Naydenova, I.

M. S. Mahmud, I. Naydenova, and V. Toal, “Implementation of phase-only modulation utilizing a twisted nematic liquid crystal spatial light modulator,” J. Opt. A, Pure Appl. Opt. 10(8), 085007 (2008).
[CrossRef]

Neil, M. A. A.

O’Callaghan, M. J.

Otón, J.

Paige, E. G. S.

Pérez-Cabré, E.

Poelman, R.

D. W. F. Van Krevelen and R. Poelman, “A survey of augmented reality technologies, applications and limitations,”Int. J. Virtual Reality 9, 1–20 (2010).

Rolland, J.

Rolland, J. P.

J. P. Rolland, R. L. Holloway, and H. Fuchs, “A comparison of optical and video see-through head-mounted displays,” Proc. SPIE 2351, 293–307 (1995).
[CrossRef]

Shaoulov, V.

Shimizu, E.

T. Ando, T. Matsumoto, H. Takahashi, and E. Shimizu, “Head mounted display for mixed reality using holographic optical elements,” Mem. Fac. Eng. Osaka City Univ. 40, 1–6 (1999).

Soutar, C.

C. Soutar and K. Lu, “Determination of the physical properties of an arbitrary twisted-nematic liquid crystal cell,” Opt. Eng. 33(8), 2704–2712 (1994).
[CrossRef]

Stindt, D.

E. Buckley, D. Stindt, and R. Isele, “14.4: Novel human-machine interface (HMI) design enabled by holographic laser projection,” SID Symp. Dig. 40(1), 172–177 (2009).
[CrossRef]

Takahashi, H.

T. Ando, T. Matsumoto, H. Takahashi, and E. Shimizu, “Head mounted display for mixed reality using holographic optical elements,” Mem. Fac. Eng. Osaka City Univ. 40, 1–6 (1999).

Talha, M. M.

Tanijiri, Y.

I. Kasai, Y. Tanijiri, T. Endo, and H. Ueda, “A practical see-through head mounted display using a holographic optical element,” Opt. Rev. 8(4), 241–244 (2001).
[CrossRef]

Toal, V.

M. S. Mahmud, I. Naydenova, and V. Toal, “Implementation of phase-only modulation utilizing a twisted nematic liquid crystal spatial light modulator,” J. Opt. A, Pure Appl. Opt. 10(8), 085007 (2008).
[CrossRef]

Ueda, H.

I. Kasai, Y. Tanijiri, T. Endo, and H. Ueda, “A practical see-through head mounted display using a holographic optical element,” Opt. Rev. 8(4), 241–244 (2001).
[CrossRef]

Van Krevelen, D. W. F.

D. W. F. Van Krevelen and R. Poelman, “A survey of augmented reality technologies, applications and limitations,”Int. J. Virtual Reality 9, 1–20 (2010).

Varga, P.

Walker, C.

Wang, Y.

Weiss, V.

Xu, L.

Yachida, M.

H. Nagahara, Y. Yagi, and M. Yachida, “A wide-field-of-view catadioptrical head-mounted display,” Electon. Commun. Jpn. 89, 33–43 (2006).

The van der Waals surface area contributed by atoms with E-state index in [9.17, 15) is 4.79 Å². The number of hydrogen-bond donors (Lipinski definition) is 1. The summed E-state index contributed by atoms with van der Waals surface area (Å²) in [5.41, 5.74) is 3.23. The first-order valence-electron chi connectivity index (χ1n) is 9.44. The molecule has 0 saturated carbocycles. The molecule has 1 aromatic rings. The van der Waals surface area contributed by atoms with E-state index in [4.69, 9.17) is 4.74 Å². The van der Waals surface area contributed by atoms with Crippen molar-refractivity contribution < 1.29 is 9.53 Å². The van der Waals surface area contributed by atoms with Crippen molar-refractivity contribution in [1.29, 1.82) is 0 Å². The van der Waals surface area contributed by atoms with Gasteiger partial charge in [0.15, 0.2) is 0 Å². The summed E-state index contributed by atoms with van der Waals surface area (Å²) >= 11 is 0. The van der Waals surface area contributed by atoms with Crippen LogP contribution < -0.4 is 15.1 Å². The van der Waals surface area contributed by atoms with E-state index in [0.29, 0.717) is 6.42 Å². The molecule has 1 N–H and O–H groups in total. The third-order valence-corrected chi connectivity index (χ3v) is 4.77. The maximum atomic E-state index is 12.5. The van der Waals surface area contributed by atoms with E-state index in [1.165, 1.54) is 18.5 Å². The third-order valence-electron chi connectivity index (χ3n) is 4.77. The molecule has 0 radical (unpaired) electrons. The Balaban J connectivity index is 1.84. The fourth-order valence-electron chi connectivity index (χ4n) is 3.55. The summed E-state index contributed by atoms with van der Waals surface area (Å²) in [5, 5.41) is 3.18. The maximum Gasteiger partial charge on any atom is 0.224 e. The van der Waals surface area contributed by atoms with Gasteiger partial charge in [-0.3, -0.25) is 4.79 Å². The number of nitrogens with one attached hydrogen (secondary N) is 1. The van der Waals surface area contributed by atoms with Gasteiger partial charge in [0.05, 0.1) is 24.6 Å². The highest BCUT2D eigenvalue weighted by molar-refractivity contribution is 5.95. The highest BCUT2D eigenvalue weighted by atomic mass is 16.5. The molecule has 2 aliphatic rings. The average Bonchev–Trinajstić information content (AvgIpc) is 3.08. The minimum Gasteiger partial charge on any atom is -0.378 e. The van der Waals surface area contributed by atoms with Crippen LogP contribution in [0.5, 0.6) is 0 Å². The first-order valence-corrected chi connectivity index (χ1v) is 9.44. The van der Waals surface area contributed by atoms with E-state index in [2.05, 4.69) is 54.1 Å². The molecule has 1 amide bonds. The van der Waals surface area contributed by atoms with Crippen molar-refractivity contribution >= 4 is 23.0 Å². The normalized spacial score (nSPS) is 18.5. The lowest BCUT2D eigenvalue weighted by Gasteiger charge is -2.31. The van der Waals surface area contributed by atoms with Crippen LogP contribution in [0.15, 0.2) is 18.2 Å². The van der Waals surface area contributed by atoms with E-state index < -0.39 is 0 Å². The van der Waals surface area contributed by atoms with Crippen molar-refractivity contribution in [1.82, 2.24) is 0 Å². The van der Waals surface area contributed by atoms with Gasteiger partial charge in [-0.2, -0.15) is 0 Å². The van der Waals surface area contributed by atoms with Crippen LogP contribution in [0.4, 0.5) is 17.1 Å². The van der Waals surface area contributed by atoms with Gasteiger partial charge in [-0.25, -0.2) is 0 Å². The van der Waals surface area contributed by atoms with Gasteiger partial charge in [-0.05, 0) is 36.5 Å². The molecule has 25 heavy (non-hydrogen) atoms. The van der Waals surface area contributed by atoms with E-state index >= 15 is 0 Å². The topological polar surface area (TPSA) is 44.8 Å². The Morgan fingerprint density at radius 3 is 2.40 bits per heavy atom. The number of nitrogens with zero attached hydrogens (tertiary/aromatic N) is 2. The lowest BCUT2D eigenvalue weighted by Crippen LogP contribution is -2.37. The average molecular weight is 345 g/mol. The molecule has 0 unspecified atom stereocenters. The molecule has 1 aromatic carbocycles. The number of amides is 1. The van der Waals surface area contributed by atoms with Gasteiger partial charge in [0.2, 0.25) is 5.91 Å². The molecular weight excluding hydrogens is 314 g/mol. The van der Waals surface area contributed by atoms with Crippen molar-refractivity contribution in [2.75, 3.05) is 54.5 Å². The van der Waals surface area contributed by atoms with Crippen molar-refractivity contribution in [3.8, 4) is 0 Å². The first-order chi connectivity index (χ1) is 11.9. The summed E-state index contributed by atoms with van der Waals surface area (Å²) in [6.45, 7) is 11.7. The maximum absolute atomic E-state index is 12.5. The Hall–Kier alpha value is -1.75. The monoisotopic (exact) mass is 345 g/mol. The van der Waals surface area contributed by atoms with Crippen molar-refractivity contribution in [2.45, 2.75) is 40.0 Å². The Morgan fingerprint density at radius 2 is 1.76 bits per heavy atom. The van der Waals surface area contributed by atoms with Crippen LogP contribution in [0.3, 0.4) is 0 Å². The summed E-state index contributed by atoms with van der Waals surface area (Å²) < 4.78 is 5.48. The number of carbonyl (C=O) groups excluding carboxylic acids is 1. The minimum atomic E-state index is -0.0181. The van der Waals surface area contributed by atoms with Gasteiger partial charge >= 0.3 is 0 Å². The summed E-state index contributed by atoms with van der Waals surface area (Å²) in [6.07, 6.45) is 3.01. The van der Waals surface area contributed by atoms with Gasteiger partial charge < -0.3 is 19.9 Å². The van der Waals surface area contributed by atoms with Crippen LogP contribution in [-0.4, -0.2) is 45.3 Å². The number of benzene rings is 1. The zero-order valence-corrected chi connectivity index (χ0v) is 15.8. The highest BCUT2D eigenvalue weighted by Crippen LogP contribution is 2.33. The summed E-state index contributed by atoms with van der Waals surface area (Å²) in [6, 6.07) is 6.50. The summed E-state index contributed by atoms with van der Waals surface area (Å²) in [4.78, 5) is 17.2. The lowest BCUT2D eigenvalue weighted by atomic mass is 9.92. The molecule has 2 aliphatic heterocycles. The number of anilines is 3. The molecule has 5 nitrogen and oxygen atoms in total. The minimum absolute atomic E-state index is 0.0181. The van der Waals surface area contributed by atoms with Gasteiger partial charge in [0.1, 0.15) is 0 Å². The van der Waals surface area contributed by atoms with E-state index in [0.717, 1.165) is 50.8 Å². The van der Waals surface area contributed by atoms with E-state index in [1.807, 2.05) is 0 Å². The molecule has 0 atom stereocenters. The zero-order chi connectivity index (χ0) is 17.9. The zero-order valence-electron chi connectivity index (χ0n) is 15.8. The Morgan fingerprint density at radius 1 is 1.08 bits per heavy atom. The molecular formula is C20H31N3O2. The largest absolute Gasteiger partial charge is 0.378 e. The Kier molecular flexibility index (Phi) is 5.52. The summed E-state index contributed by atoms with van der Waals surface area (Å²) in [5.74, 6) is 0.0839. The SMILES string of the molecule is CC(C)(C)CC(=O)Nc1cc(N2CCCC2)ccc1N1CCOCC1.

Yagi, Y.

H. Nagahara, Y. Yagi, and M. Yachida, “A wide-field-of-view catadioptrical head-mounted display,” Electon. Commun. Jpn. 89, 33–43 (2006).

Zheng, Z.

Appl. Opt. (7)

Bell Syst. Tech. J. (1)

H. Kögelnik, “Coupled wave theory for thick hologram gratings,” Bell Syst. Tech. J. 48, 2909–2947 (1969).

Electon. Commun. Jpn. (1)

H. Nagahara, Y. Yagi, and M. Yachida, “A wide-field-of-view catadioptrical head-mounted display,” Electon. Commun. Jpn. 89, 33–43 (2006).

Int. J. Virtual Reality (1)

D. W. F. Van Krevelen and R. Poelman, “A survey of augmented reality technologies, applications and limitations,”Int. J. Virtual Reality 9, 1–20 (2010).

J. Display Technol. (1)

J. Opt. A, Pure Appl. Opt. (1)

M. S. Mahmud, I. Naydenova, and V. Toal, “Implementation of phase-only modulation utilizing a twisted nematic liquid crystal spatial light modulator,” J. Opt. A, Pure Appl. Opt. 10(8), 085007 (2008).
[CrossRef]

J. Opt. Soc. Am. (1)

J. Opt. Soc. Am. A (2)

Mem. Fac. Eng. Osaka City Univ. (1)

T. Ando, T. Matsumoto, H. Takahashi, and E. Shimizu, “Head mounted display for mixed reality using holographic optical elements,” Mem. Fac. Eng. Osaka City Univ. 40, 1–6 (1999).

Opt. Eng. (1)

C. Soutar and K. Lu, “Determination of the physical properties of an arbitrary twisted-nematic liquid crystal cell,” Opt. Eng. 33(8), 2704–2712 (1994).
[CrossRef]

Opt. Express (2)

Opt. Lett. (1)

Opt. Photonics News (1)

J. Rolland and O. Cakmakci, “Head-worn displays: The future through new eyes,” Opt. Photonics News 20(4), 20–27 (2009).
[CrossRef]

Opt. Rev. (1)

I. Kasai, Y. Tanijiri, T. Endo, and H. Ueda, “A practical see-through head mounted display using a holographic optical element,” Opt. Rev. 8(4), 241–244 (2001).
[CrossRef]

Presence (Camb. Mass.) (1)

R. T. Azuma, “A survey of augmented reality,” Presence (Camb. Mass.) 6, 355–385 (1997).

Proc. SPIE (1)

J. P. Rolland, R. L. Holloway, and H. Fuchs, “A comparison of optical and video see-through head-mounted displays,” Proc. SPIE 2351, 293–307 (1995).
[CrossRef]

SID Symp. Dig. (1)

E. Buckley, D. Stindt, and R. Isele, “14.4: Novel human-machine interface (HMI) design enabled by holographic laser projection,” SID Symp. Dig. 40(1), 172–177 (2009).
[CrossRef]

Other (3)

P. Ambs, J. Otόn, M. S. Millán, A. Jaulin, and L. Bigué, “Spatial light modulators for information processing: applications and overview,” in AIP Conference Proceedings of Sixth International Workshop on Information Optics, B. Javidi, and J.A. Benediktsson eds.(Reykjavik, Islande, 2007), 226–233.